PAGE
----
MLB gets it wrong on suspending Astros’ Marisnick for collision

HOUSTON, TEXAS - JULY 07: Jake Marisnick #6 of the Houston Astros collides with catcher Jonathan Lucroy #20 of the Los Angeles Angels of Anaheim as he attempts to score in the eighth inning at Minute Maid Park on July 07, 2019 in Houston, Texas. Marisnick was called out under the home plate collision rule. (Photo by Bob Levey/Getty Images)
HOUSTON, TEXAS - JULY 07: Jake Marisnick #6 of the Houston Astros collides with catcher Jonathan Lucroy #20 of the Los Angeles Angels of Anaheim as he attempts to score in the eighth inning at Minute Maid Park on July 07, 2019 in Houston, Texas. Marisnick was called out under the home plate collision rule. (Photo by Bob Levey/Getty Images) /
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HOUSTON, TEXAS – JULY 07: Jake Marisnick #6 of the Houston Astros checks on Jonathan Lucroy #20 of the Los Angeles Angels of Anaheim after they collided in the eighth inning on a play at the plate at Minute Maid Park on July 07, 2019 in Houston, Texas. Marsnick was ruled out on the home plate collision rule. (Photo by Bob Levey/Getty Images)
HOUSTON, TEXAS – JULY 07: Jake Marisnick #6 of the Houston Astros checks on Jonathan Lucroy #20 of the Los Angeles Angels of Anaheim after they collided in the eighth inning on a play at the plate at Minute Maid Park on July 07, 2019 in Houston, Texas. Marsnick was ruled out on the home plate collision rule. (Photo by Bob Levey/Getty Images) /

The Aftermath

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In hindsight, it would have been better if Marisnick had slid to the outside, but it’s wrong to penalize a player when he tried to avoid the contact, but contact happened anyway. Sometimes these things happen, no matter how many rules you make. It’s unfortunate, but it’s clear that what happened here was accidental.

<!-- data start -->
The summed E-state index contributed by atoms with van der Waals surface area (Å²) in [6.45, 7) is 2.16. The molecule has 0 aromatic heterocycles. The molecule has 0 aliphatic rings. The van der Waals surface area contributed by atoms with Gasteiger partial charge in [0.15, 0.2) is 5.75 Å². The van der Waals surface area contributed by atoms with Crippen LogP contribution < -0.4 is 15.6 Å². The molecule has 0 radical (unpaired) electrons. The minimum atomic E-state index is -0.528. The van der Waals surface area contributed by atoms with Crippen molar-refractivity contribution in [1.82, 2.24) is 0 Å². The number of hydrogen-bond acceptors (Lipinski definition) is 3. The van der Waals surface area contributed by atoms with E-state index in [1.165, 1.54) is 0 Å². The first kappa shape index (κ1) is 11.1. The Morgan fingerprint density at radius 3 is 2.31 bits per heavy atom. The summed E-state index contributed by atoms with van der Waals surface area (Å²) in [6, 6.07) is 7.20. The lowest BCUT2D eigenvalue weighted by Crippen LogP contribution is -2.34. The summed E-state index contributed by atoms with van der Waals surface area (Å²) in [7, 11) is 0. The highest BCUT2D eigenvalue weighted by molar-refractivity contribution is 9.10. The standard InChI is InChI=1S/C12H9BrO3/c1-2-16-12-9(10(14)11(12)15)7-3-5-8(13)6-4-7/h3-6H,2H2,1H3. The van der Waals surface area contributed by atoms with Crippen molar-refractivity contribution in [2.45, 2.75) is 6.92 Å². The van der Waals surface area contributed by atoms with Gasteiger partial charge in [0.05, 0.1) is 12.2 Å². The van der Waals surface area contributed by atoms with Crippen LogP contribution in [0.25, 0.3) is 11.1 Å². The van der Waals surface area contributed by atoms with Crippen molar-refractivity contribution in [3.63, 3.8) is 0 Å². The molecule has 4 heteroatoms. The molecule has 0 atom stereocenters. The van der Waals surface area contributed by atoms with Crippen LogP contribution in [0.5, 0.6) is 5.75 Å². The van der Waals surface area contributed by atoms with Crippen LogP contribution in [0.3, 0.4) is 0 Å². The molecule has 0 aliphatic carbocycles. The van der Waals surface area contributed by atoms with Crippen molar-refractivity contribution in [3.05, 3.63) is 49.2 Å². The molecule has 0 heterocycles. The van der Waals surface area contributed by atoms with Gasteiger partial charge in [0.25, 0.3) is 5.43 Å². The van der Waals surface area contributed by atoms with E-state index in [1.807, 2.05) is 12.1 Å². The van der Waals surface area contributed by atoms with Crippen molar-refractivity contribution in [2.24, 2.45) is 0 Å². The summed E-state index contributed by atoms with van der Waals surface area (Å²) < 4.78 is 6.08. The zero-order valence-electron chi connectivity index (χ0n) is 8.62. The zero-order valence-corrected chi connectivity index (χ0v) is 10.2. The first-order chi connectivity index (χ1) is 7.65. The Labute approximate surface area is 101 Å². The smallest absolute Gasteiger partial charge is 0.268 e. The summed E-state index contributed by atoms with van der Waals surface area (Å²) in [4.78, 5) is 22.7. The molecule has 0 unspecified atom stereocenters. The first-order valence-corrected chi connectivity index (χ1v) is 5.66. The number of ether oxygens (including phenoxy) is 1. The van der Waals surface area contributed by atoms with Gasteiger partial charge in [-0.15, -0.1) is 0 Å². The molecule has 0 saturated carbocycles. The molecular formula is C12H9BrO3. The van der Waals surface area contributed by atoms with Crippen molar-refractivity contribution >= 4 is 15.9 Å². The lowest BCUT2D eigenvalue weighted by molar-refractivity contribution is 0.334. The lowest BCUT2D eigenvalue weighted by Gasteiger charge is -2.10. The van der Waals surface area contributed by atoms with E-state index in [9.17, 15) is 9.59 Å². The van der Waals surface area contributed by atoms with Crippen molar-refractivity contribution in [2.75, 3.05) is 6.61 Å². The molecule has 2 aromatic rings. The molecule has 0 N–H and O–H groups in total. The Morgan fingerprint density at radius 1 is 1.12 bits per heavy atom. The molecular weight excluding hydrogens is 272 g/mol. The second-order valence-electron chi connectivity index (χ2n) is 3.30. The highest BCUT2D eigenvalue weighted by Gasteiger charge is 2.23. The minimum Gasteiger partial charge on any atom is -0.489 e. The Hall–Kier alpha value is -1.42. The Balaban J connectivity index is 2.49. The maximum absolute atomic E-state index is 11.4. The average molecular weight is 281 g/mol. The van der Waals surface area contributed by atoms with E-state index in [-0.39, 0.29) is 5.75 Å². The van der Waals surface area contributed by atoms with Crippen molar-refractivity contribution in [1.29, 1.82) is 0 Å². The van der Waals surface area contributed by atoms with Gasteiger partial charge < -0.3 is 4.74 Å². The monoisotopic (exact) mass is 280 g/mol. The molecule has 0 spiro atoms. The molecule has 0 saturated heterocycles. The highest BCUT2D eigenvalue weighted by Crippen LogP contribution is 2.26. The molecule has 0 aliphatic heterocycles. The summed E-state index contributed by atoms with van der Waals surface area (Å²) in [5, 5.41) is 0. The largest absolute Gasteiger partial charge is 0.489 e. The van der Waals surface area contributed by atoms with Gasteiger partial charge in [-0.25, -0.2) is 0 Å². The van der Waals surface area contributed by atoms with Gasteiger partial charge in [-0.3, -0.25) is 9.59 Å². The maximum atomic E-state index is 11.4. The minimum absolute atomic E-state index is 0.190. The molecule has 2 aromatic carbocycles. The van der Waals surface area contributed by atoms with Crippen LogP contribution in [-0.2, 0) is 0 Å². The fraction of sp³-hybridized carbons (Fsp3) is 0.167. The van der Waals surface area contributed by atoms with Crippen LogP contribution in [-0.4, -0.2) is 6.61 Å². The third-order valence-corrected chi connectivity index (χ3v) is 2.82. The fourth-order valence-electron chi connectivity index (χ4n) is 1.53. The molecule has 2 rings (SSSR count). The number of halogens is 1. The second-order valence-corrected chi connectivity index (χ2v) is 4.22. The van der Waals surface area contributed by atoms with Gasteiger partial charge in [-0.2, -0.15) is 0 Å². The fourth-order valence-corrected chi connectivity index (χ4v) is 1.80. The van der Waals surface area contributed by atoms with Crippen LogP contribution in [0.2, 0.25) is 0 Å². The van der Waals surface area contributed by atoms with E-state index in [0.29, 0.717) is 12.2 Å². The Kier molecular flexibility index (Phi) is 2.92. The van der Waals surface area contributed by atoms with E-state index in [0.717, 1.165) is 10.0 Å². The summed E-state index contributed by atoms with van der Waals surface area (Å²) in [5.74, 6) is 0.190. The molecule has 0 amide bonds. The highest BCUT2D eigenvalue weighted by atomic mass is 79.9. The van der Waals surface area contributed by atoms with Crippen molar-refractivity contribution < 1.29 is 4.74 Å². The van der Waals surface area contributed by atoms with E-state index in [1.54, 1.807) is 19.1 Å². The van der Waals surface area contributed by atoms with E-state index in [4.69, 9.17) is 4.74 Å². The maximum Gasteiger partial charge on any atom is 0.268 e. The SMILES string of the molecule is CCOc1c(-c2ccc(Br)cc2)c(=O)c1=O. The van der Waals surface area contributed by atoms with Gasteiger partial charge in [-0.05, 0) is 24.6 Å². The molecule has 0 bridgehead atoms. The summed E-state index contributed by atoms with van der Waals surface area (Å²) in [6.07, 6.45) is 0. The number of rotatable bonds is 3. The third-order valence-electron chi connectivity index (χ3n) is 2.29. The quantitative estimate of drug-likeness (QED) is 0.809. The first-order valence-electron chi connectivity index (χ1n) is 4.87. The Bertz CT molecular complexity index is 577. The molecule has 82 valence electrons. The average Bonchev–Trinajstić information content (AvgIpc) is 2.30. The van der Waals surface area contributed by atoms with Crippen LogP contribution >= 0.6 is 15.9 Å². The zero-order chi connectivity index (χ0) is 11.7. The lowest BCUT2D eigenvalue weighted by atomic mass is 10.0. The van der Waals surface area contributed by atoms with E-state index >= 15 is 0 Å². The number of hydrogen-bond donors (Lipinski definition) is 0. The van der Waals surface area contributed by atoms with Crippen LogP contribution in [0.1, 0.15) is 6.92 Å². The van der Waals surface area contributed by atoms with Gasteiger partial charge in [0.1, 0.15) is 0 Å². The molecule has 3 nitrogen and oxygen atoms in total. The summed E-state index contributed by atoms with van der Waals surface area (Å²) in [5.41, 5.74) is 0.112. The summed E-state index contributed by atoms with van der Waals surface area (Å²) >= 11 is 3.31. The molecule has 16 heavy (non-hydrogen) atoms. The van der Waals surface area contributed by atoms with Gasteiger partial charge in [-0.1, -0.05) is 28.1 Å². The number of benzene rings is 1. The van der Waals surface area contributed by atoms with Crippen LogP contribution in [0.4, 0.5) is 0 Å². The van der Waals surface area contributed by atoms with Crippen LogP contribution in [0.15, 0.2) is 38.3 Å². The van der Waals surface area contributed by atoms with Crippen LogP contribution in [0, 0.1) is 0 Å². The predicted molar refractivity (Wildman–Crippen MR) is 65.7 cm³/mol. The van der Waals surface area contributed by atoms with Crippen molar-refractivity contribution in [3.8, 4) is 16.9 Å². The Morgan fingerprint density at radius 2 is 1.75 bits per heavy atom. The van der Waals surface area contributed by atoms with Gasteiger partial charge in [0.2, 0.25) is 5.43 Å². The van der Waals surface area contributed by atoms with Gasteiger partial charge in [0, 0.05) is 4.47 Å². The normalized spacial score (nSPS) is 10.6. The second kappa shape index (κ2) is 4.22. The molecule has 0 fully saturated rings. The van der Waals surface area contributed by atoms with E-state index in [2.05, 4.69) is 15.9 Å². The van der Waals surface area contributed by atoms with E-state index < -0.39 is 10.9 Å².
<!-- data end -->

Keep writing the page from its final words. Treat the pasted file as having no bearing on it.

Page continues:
MLB’s desire to suspend Marisnick seems to be based solely on the fact that Lucroy got hurt, and that they want to eliminate these types of collisions. That’s all well and good, but if anyone here violated the rules, it’s Lucroy. Would he have been suspended if Marisnick had been hurt instead? Somehow I doubt it.

The intent of the rule should be to simply eliminate situations where a runner intentionally bulldozes a catcher. You can’t eliminate accidental collisions and it’s wrong to penalize a player for something that was clearly an accident. The fact that the suspension was only for two games clearly shows MLB didn’t think it was intentional, but wanted to suspend him anyway so it can tout how much it supports player safety.

The message MLB is sending here is that as a baserunner, you have an obligation to not touch a catcher, even when he’s blocking your path. I’m not sure how the runner is supposed to score in that situation, but evidently that is of minimal concern. The league seems more concerned with its image than with doing right by its players.

Marisnick has appealed the MLB ruling and will be eligible to be in Houston’s lineup for this evenings game.

Next. Astros could possibly pursue Zack Wheeler. dark

Frankly, I’m not even sure why the rule exists if MLB isn’t going to follow it. Lucroy blocked Marisnick’s path, resulting in an unintentional collision. Shame on the league for suspending Marisnick, though Astros fans have come to expect nothing better from the Commissioner’s office over the years.

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